Enjoy the level of physicality you are comfortable with. If you are not engaging in sex, that does not mean you can’t enjoy a good make-out on occasion. Even if you are keeping your hands to yourself, and not fondling one another does not mean you can’t kiss, hold hands, hug, etc. Those steamy make-outs can go a long way in providing an intimacy without sex, just be careful not to let them go too far.

One of the best things you can do for your relationship is not let it get stale. When you first start dating you have the excitement of that first hand holding, the butterflies, the wondering, and the joy. If after a few weeks or months you no longer hold hands in the car, it is time to change that. Hold hands and never neglect to kiss each other goodbye. Sometimes the simple interactions of affection bring you far closer than intercourse. So, keep the simple things alive.

Be emotionally intimate if you are avoiding physical intimacy. Pay attention to them, their thoughts, feelings, needs, likes, dislikes. Write notes to each other. Get mushy sometimes. Surprise them with thoughtful gifts or activities. Plan things. Share with one another. Talk to them about your fears, concerns, dreams, and goals. Listen when they talk to you about theirs.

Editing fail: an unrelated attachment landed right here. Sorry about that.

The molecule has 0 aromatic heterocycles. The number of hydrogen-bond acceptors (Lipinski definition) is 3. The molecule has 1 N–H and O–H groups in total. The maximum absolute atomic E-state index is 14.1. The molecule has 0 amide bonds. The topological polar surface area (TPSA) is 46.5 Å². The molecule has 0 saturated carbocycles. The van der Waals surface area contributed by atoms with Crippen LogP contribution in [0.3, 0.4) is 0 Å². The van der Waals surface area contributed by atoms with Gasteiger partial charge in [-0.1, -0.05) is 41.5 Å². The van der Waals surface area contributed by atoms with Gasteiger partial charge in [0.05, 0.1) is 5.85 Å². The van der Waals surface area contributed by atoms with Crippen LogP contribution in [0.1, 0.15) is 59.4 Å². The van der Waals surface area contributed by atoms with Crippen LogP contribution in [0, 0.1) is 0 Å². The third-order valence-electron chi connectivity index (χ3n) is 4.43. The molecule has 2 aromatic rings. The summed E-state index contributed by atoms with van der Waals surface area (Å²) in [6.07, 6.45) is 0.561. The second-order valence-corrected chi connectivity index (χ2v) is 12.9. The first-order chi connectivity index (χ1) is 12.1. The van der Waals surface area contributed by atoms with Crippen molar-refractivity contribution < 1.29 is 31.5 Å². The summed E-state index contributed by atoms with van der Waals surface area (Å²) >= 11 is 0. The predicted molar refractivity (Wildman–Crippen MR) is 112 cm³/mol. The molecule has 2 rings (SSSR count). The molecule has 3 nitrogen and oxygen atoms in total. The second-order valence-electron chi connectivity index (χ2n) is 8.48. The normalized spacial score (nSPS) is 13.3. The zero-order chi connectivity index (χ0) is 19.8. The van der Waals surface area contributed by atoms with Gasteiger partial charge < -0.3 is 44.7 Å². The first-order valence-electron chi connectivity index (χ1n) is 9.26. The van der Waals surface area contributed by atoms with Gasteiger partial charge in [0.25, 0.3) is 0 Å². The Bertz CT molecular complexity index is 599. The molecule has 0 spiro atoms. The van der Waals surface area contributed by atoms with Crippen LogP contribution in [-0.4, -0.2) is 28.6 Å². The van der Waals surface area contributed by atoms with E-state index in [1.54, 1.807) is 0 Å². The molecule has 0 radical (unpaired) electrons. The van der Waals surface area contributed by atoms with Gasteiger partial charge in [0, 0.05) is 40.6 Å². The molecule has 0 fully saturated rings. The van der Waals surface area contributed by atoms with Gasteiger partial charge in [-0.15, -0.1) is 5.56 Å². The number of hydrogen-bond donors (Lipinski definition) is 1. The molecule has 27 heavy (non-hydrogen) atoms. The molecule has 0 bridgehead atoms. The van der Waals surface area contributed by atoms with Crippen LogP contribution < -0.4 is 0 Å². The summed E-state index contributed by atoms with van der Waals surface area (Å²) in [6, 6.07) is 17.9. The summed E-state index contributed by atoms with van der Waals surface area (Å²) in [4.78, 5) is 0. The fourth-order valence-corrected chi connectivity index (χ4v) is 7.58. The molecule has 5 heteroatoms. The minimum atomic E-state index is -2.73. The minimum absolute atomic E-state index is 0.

It is very possible to achieve an intimate connection and relationship with someone without the intimacy of sex. In fact, it is a much better option for teens to achieve intimacy this way so that they do not risk unwanted consequences like pregnancy, etc.

How to talk to your parents about sex

As a teenager, talking to your parents about sex can be difficult. It is especially difficult if you are trying to let them know that you are sexually active, or that you want to be. Avoiding the talk is not wise, so read the following to learn how to talk to your parents about sex.

First, it is good to know why you should talk to your parents about sex:

The first reason you should talk to your parents about sex is that out of everyone in the world, they care about you and have your best interest in heart, and are not going to pressure you to have sex to fit in or to be someone or something you are not.

The second reason you should talk to your parents about sex is that the national statistic shows that teens who talk to their parents about sex are less likely to encounter the risks such as unwanted pregnancy, STDs etc. If you talk to your parents about sex they will likely help you find the right contraception or protection so that your risks are minimized. They will help you to get tested and take precautions with your choice of partners, etc.